You are here


As rugby continues to proliferate around the globe, one of the newest hot spots for growth and development is Brazil. With a population of over 200 million, and a country infused with a significant sport culture, the nation is making conservative but goal-oriented strides for success on the world rugby stage.

The CEO of Brazil’s Rugby Confederation is Agustin Danza a native of Argentina, where he played rugby in Buenos Aires. He worked for Bain and Company in Sao Paulo, and the company sent him to Columbia Business School for his MBA. Upon returning, he was offered the Brazil CEO position in 2014 by an enthusiastic group of prominent businessmen who had played local rugby. Their idea was to form a professional sports organization with transparency and strict rules for efficient corporate governance.

Danza’s mission the first three-years was to build the organization’s foundation, and solicit sponsors for the new, national rugby entity. Local and international sponsors lined up to support the Confederation. Signing on were a large Brazil bank, Heineken, Deloitte, Unilever, Topper Sportswear, and others with contracts extending to 2020. The objective is to grow the game and put Brazil on the world rugby map.

The short-term goals are for Brazil Men to qualify for the Rugby World Cup in 2023, and for the Women to make the 2020 Olympics in Tokyo. The latter objective seems more reasonable as the Women (who played in the Rio 2016 Games) have recently slotted a berth in the World Rugby Sevens World Cup in San Francisco in 2018.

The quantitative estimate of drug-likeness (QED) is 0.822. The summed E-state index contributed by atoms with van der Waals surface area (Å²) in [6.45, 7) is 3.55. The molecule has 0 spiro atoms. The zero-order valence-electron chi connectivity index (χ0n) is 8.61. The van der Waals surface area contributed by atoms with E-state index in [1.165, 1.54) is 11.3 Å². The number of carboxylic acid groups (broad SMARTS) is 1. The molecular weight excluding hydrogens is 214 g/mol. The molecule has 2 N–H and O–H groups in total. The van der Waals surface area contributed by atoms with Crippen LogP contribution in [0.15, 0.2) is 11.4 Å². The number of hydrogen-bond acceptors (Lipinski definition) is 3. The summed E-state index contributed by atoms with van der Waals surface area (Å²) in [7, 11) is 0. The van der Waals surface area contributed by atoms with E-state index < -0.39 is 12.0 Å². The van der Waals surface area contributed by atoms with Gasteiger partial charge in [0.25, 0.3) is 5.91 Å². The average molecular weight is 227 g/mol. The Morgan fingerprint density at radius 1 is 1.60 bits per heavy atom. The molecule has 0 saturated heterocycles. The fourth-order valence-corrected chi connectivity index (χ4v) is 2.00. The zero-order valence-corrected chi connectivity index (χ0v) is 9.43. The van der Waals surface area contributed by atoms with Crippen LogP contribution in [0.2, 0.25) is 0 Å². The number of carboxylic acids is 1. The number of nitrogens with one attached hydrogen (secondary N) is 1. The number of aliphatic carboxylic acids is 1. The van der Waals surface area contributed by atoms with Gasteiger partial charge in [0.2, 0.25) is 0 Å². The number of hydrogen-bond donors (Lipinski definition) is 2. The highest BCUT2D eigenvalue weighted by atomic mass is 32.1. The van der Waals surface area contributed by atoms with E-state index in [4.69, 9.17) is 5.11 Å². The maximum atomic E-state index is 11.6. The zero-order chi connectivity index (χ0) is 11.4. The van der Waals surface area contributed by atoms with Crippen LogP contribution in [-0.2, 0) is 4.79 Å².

To date, there are 300 clubs in Brazil, with 80-percent in the south and south east, especially, in the city of San Paulo. That city witnessed the first beginnings of rugby in the 1880s with the formation of the Sao Paulo Athletic Club. (NB. Rugby and soccer football arrived simultaneously in the 1880s from British workers and teachers. But when the British departed, they took the rugby game back home but left soccer football to the working class. And the rest is magnificent history.)

Hosting the 2016 Summer Olympics – and with the return of rugby after 92 years in the sevens’ version – boosted the awareness of the sport in Brazil. Currently, there are approximately thirty-million “interested” and about five-million who claim to be “fans.” These are small numbers today but have every chance of increasing over-time, particularly, as the Women’s and Men’s national teams play in South America against rivals and find top-quality matches overseas.

The Men’s squad needs more international games for its young (average age is 23) team. In 2015, the national XV played only five games, and that total will increase to twenty in 2018.

The 2015 Rugby World Cup in England generated 500,000 television viewers in Brazil, markedly up from 200,000 in 2011.

Danza is confident that with a combination of professional governance, short-term objectives, and long-term player commitments, Brazil will improve its world rugby footprint.